S.D. board grants water permits to Keystone XL

Capitol News Bureau
KELO Keystone Pipeline General

FORT PIERRE, S.D. (KELO) — The state Water Management Board approved permits for the proposed Keystone XL oil pipeline to use water from three South Dakota rivers Tuesday.

Keystone XL applied to draw water from the Cheyenne, White and Bad rivers in western South Dakota.

TC Energy, formerly known as TransCanada, plans to build the pipeline to carry crude oil from Hardisty, Alberta, across the Canada-U.S. border through Montana, South Dakota and most of Nebraska, where it would connect to an existing network at Steele City.

The water in South Dakota would be used during construction.

State Engineer Jeanne Goodman had recommended the South Dakota permits be granted, with conditions, to the project, and to two ranch operations, Wink Cattle Company and Tom and Lori Wilson, whose existing wells would be expanded as backup sources.

Dakota Rural Action, several tribal governments including the Yankton Sioux, Cheyenne River Sioux and Rosebud Sioux, and various others had formally intervened to oppose the applications.

The opponents now can appeal the board’s decisions to court.

The six board members went into executive session at 11:10 a.m. and returned to the meeting room at 12:54 p.m.

The room at the Casey Tibbs Rodeo Center was nearly empty because people from each side were out having lunch. Board members spent the unexpected free time talking with the few people in the room and looking at the center’s photos and other displays.

Chairman Jim Hutmacher of Oacoma called the board back into session at 1:29 p.m.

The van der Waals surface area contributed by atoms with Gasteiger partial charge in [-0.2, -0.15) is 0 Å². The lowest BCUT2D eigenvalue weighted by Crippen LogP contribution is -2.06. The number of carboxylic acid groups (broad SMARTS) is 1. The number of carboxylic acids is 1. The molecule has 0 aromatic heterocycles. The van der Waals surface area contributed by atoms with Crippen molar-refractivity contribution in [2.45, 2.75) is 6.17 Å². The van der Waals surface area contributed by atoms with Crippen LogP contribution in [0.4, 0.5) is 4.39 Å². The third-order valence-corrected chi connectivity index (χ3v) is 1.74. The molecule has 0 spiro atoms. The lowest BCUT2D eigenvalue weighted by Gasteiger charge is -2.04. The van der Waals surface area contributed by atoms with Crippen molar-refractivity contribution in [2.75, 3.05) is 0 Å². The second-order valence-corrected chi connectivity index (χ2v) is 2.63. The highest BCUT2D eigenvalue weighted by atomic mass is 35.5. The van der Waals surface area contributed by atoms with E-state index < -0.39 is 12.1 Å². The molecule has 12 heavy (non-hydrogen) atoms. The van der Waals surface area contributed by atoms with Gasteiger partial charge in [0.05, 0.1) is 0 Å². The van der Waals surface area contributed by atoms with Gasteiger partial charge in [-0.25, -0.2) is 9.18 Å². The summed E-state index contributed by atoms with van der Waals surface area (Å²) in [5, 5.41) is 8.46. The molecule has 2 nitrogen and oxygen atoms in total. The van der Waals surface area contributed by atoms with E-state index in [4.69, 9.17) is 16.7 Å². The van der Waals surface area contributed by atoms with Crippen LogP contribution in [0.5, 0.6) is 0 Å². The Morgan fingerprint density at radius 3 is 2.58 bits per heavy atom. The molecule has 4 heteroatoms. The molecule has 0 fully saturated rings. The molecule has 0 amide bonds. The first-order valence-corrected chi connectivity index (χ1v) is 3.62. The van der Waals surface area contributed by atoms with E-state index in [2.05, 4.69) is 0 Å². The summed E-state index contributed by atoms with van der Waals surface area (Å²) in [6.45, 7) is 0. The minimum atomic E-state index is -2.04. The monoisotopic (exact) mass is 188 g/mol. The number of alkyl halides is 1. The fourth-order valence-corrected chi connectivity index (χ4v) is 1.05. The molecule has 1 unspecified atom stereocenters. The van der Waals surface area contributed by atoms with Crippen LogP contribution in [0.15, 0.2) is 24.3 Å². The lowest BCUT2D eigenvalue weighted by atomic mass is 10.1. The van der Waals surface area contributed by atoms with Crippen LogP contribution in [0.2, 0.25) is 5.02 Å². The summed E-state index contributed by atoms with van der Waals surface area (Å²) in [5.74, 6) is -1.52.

Member Rodney Freeman of Huron recommended approval of the Cheyenne River permit.

Real-time monitoring of withdrawals from the Cheyenne at the pump site and related reporting requirements were added at the request of member Ev Hoyt of Rapid City.

The board also agreed to allow a total diversion of 238.21 acre feet of water from the Cheyenne at the suggestion of member Tim Bjork of Pierre.

The board also required downstream monitoring of flow on the Cheyenne, suggested by Hoyt.

“I believe the wording is consistent with other qualifications,” Ann Mines Bailey, a lawyer for the state Department of Environment and Natural Resources, told the board.

The board adopted the Cheyenne conditions.

Freeman next recommended allowing the pipeline to draw water from the White River, with the chief engineer’s conditions.

Real-time monitoring of withdrawals and related reporting requirements; a total diversion of 223.68 acre-feet of water; and downstream monitoring of flow were added by the board as additional conditions for the White.

The board then adopted the White’s conditions.

Freeman recommended allowing the pipeline to draw water from the Bad River, with the chief engineer’s conditions.

Real-time monitoring of withdrawals and related reporting requirements; a limit on the total diversion of 50.44 acre feet; and monitoring of flow were added by the board as additional conditions for the Bad.

The board then adopted the Bad’s conditions. The board also approved the two ranches’ well expansions, with additional conditions that water-use be monitored at the work camps.

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